Publication

Neuronal CC chemokines: the distinct roles of CCL21 and CCL2 in neuropathic pain

Biber, K. & Boddeke, E., 7-Aug-2014, In : Frontiers in cellular neuroscience. 8, 10 p., 210.

Research output: Contribution to journalReview articleAcademicpeer-review

APA

Biber, K., & Boddeke, E. (2014). Neuronal CC chemokines: the distinct roles of CCL21 and CCL2 in neuropathic pain. Frontiers in cellular neuroscience, 8, [210]. https://doi.org/10.3389/fncel.2014.00210

Author

Biber, Knut ; Boddeke, Erik. / Neuronal CC chemokines : the distinct roles of CCL21 and CCL2 in neuropathic pain. In: Frontiers in cellular neuroscience. 2014 ; Vol. 8.

Harvard

Biber, K & Boddeke, E 2014, 'Neuronal CC chemokines: the distinct roles of CCL21 and CCL2 in neuropathic pain', Frontiers in cellular neuroscience, vol. 8, 210. https://doi.org/10.3389/fncel.2014.00210

Standard

Neuronal CC chemokines : the distinct roles of CCL21 and CCL2 in neuropathic pain. / Biber, Knut; Boddeke, Erik.

In: Frontiers in cellular neuroscience, Vol. 8, 210, 07.08.2014.

Research output: Contribution to journalReview articleAcademicpeer-review

Vancouver

Biber K, Boddeke E. Neuronal CC chemokines: the distinct roles of CCL21 and CCL2 in neuropathic pain. Frontiers in cellular neuroscience. 2014 Aug 7;8. 210. https://doi.org/10.3389/fncel.2014.00210


BibTeX

@article{8ce0cdd7e7c648e1972e5e58d8605971,
title = "Neuronal CC chemokines: the distinct roles of CCL21 and CCL2 in neuropathic pain",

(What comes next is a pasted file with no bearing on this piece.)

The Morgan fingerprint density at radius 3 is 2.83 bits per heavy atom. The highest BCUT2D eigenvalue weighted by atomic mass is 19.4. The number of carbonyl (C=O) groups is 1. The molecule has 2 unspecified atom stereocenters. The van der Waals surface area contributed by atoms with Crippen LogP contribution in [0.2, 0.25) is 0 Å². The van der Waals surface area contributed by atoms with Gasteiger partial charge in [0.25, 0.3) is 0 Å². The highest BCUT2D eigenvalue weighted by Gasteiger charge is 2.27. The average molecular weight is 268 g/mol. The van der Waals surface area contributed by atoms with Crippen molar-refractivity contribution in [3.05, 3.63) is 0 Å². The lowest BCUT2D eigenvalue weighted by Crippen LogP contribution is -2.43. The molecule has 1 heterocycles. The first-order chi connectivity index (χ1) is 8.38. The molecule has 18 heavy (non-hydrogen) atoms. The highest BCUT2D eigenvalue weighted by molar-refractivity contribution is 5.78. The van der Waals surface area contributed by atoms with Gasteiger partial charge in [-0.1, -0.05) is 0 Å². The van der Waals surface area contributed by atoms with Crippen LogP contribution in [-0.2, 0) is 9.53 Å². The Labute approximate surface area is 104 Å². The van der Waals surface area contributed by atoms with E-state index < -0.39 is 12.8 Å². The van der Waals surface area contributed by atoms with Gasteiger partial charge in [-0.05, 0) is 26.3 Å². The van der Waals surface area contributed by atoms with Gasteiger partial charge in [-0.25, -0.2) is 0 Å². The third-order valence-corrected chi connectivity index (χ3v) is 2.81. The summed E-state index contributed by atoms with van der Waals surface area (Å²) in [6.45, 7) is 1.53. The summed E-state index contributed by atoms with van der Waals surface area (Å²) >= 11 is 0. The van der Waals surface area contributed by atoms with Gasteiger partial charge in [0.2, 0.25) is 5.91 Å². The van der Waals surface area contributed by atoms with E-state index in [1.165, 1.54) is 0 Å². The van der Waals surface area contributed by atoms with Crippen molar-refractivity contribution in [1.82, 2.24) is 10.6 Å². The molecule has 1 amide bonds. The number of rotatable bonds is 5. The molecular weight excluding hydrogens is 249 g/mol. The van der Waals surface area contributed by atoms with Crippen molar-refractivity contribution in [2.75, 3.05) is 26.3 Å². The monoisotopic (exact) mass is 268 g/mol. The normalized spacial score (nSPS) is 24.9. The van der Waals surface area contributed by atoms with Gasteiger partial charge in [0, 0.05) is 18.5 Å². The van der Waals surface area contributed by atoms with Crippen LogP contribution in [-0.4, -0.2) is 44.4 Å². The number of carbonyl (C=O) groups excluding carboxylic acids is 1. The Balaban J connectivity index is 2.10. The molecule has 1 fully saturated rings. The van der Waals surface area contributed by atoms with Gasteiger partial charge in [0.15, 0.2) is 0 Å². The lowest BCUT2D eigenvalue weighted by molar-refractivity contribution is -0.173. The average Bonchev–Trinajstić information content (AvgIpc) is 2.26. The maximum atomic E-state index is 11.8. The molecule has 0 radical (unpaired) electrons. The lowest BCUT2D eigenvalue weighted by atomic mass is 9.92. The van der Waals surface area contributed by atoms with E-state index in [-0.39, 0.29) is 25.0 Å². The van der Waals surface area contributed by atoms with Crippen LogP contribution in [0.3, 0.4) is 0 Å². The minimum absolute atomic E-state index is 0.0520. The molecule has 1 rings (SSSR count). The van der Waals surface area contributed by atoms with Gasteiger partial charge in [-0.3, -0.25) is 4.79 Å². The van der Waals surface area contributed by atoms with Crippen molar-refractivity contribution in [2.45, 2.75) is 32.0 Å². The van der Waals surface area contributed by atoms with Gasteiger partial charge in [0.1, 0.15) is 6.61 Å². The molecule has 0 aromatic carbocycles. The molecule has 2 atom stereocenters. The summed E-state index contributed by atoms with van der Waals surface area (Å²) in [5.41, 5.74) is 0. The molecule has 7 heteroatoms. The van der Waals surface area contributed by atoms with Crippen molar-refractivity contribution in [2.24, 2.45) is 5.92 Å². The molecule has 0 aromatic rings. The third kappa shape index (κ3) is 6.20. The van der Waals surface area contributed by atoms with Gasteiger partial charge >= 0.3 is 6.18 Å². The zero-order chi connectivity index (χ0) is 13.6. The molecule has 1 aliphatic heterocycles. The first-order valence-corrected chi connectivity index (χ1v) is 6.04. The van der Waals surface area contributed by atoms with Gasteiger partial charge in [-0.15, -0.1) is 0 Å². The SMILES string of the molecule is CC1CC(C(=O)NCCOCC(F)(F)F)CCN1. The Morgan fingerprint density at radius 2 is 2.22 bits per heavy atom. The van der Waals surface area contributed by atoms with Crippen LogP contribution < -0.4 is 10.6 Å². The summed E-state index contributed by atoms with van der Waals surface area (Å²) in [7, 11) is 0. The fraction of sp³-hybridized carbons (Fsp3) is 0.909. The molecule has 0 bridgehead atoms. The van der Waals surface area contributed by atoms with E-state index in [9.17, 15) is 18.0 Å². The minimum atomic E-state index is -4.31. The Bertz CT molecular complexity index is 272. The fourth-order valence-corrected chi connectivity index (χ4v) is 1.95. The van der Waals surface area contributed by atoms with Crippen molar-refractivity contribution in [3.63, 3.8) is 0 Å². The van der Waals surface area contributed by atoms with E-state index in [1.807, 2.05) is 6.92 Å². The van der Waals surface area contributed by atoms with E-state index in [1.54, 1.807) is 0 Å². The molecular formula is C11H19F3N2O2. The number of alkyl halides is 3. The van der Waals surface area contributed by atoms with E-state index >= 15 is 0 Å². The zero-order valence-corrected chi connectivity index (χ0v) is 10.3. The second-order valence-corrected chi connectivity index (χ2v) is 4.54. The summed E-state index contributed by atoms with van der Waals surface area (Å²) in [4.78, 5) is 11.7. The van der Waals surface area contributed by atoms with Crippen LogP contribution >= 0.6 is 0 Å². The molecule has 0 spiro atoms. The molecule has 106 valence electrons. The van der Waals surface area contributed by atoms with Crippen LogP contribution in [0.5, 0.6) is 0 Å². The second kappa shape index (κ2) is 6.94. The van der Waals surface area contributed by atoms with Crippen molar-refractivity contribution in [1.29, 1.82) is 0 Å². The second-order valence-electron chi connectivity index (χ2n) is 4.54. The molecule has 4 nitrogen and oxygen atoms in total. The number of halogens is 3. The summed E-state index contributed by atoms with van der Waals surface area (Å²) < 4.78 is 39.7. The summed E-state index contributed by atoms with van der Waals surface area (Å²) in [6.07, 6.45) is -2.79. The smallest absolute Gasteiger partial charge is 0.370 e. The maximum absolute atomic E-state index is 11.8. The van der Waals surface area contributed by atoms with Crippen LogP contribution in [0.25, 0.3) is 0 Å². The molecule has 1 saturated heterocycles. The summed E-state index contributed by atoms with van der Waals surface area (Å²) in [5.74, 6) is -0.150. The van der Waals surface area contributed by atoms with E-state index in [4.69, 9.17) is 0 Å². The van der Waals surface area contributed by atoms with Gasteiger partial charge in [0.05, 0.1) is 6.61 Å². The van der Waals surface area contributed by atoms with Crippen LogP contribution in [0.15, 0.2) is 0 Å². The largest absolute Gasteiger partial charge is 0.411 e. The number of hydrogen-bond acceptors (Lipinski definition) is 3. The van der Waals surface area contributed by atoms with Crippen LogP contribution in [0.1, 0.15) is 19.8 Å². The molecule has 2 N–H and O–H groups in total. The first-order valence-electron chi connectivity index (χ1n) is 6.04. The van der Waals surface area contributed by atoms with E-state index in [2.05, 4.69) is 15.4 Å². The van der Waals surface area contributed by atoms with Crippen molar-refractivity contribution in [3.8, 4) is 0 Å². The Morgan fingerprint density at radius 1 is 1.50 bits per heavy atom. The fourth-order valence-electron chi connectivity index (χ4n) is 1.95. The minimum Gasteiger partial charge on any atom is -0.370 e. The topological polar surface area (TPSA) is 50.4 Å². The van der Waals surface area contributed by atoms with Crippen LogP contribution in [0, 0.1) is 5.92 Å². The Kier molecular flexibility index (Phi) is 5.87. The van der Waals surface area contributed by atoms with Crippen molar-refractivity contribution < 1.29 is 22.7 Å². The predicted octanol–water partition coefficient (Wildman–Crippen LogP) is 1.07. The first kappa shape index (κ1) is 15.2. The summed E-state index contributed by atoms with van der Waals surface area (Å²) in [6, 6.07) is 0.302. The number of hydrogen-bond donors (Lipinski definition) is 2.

abstract = "The development of neuropathic pain in response to peripheral nerve lesion for a large part depends on microglia located at the dorsal horn of the spinal cord. Thus the injured nerve initiates a response of microglia, which represents the start of a cascade of events that leads to neuropathic pain development. For long it remained obscure how a nerve injury in the periphery would initiate a microglia response in the dorsal horn of the spinal cord. Recently, two chemokines have been suggested as potential factors that mediate the communication between injured neurons and microglia namely CCL2 and CCL21. This assumption is based on the following findings. Both chemokines are not found in healthy neurons, but are expressed in response to neuronal injury. In injured dorsal root ganglion cells CCL2 and CCL21 are expressed in vesicles in the soma and transported through the axons of the dorsal root into the dorsal horn of the spinal cord. Finally, microglia in vitro are known to respond to CCL2 and CCL21. Whereas the microglial chemokine receptor involved in CCL21-induced neuropathic pain is not yet defined the situation concerning the receptors for CCL2 in microglia in vivo is even less clear. Recent results obtained in transgenic animals clearly show that microglia in vivo do not express CCR2 but that peripheral myeloid cells and neurons do. This suggests that CCL2 expressed by injured dorsal root neurons does not act as neuron-microglia signal in contrast to CCL21. Instead, CCL2 in the injured dorsal root ganglia (DRG) may act as autocrine or paracrine signal and may stimulate first or second order neurons in the pain cascade and/or attract CCR2-expressing peripheral monocytes/macrophages to the spinal cord.",
keywords = "neuropathic pain, microglia reaction, chemokines, neuron-microglia signaling, DRG neurons, LDV vesicles, regulated release pathway, PERIPHERAL-NERVE INJURY, MONOCYTE CHEMOATTRACTANT PROTEIN-1, DORSAL-ROOT GANGLION, FOCAL CEREBRAL-ISCHEMIA, SPINAL GLIAL ACTIVATION, BORNE CELL RECRUITMENT, IN-VIVO, CENTRAL SENSITIZATION, MICROGLIA ACTIVATION, MECHANICAL ALLODYNIA",
author = "Knut Biber and Erik Boddeke",
year = "2014",
month = "8",
day = "7",
doi = "10.3389/fncel.2014.00210",
language = "English",
volume = "8",
journal = "Frontiers in cellular neuroscience",
issn = "1662-5102",
publisher = "Frontiers Media SA",

}

RIS

TY - JOUR

T1 - Neuronal CC chemokines

T2 - the distinct roles of CCL21 and CCL2 in neuropathic pain

AU - Biber, Knut

AU - Boddeke, Erik

PY - 2014/8/7

Y1 - 2014/8/7